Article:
I often use clothes as a mood-lifter. I have personally experienced how staying in your house-robe all day reinforces sadness and negativity, whereas getting dressed up in festive colorful clothes makes you happy. Knowing you have something special to wear even helps you get out of bed in the morning. The styles, textures and colors of what we wear not only affect our mood, but moreover, project our image to the world. I recall as a child in Denmark an exhibition in the national museum called ‘Clothes shapes Folks.’ Indeed different types of people are characterized by their garments. I once asked a Vishnitzer Rebbetzin about the difference between the Chasiddut of Vishnitz and that of Belz. I can’t remember exactly whabourgeois upper class which I don’t identify with. Yet, on Purim anything goes, and I delight in wearing my mink with my pink!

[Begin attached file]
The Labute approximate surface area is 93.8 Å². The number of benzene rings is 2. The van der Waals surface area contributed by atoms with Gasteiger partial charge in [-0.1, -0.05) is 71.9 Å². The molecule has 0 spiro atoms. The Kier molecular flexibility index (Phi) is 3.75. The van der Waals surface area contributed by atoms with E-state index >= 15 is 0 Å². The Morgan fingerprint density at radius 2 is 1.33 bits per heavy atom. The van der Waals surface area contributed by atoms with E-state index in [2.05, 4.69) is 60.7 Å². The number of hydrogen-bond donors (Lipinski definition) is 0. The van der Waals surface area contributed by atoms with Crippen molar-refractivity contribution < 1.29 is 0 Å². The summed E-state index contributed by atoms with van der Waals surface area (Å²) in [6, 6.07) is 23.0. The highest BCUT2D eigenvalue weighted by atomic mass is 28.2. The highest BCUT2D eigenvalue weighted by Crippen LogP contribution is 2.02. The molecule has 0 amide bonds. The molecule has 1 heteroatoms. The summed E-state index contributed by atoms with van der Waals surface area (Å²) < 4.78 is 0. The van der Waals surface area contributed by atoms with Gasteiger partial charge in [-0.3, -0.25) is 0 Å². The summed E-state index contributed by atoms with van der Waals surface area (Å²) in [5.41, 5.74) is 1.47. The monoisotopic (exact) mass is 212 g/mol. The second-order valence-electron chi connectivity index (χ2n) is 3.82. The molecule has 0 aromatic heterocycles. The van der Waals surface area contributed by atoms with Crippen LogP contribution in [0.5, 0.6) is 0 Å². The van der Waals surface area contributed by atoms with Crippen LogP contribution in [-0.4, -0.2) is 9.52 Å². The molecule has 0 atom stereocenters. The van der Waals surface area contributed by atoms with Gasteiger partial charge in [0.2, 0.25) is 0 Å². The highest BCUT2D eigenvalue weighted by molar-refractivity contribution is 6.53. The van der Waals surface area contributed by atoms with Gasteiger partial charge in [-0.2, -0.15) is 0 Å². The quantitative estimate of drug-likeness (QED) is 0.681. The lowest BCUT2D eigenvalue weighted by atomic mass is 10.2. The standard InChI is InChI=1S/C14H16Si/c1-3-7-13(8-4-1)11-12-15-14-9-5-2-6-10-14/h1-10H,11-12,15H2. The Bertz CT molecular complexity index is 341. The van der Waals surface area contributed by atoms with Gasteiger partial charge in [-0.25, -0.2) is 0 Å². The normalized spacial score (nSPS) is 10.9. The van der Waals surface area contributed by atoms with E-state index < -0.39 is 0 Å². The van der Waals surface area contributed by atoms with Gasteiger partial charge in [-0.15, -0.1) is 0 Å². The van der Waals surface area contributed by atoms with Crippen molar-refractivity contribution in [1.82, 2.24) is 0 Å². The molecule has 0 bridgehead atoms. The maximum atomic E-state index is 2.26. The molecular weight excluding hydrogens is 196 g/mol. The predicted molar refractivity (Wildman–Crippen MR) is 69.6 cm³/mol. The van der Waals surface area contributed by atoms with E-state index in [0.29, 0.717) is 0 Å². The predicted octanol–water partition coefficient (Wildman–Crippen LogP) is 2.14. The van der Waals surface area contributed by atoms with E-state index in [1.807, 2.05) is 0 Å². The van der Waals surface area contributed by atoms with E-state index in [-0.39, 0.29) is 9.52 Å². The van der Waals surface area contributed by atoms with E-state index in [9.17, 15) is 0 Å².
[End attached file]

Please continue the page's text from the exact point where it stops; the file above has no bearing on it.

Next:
t she answered but it had to do with the difference about their style of garment. I think one of them wears long white socks while the other doesn’t! I have a really nice fur perhaps it’s even a mink coat which I inherited from an older student. It’s warm, comfortable and I love its light brown color. Nevertheless, I haven’t barely worn it, because it kinds of ‘pass nisht’ in Bat Ayin to wear a mink coat. It has a connotation of

Detaching from Our Self Image Ad Incognito
Talking about color, my granddaughters play a game where they take turns describing a certain person while the others have to guess who. The description of me was, “she always wears blue!” In general I wear turquoise, indigo blues and purples expressing the spirituality of the higher energy centers. However, on Purim when everything is וְנַהֲפוֹךְ הוּא/v’nahafoch hu (upside down)[1] I decided to wear all opposite pinkish colors to go with my wig. On Purim we dress up to extend ourselves beyond the boundaries of our self-perception, and the image we project into the world. It was so liberating to detach from the ‘turquoise Rebbetzin’ image. The Talmud instructs us to “enter a state of higher consciousness (literally to be perfumed) to the extent that we won’t know – (דעת/da’at) the difference between the curse of Haman and the blessing of Mordechai.” [2] Some people get so dressed up on Purim that they become totally incognito.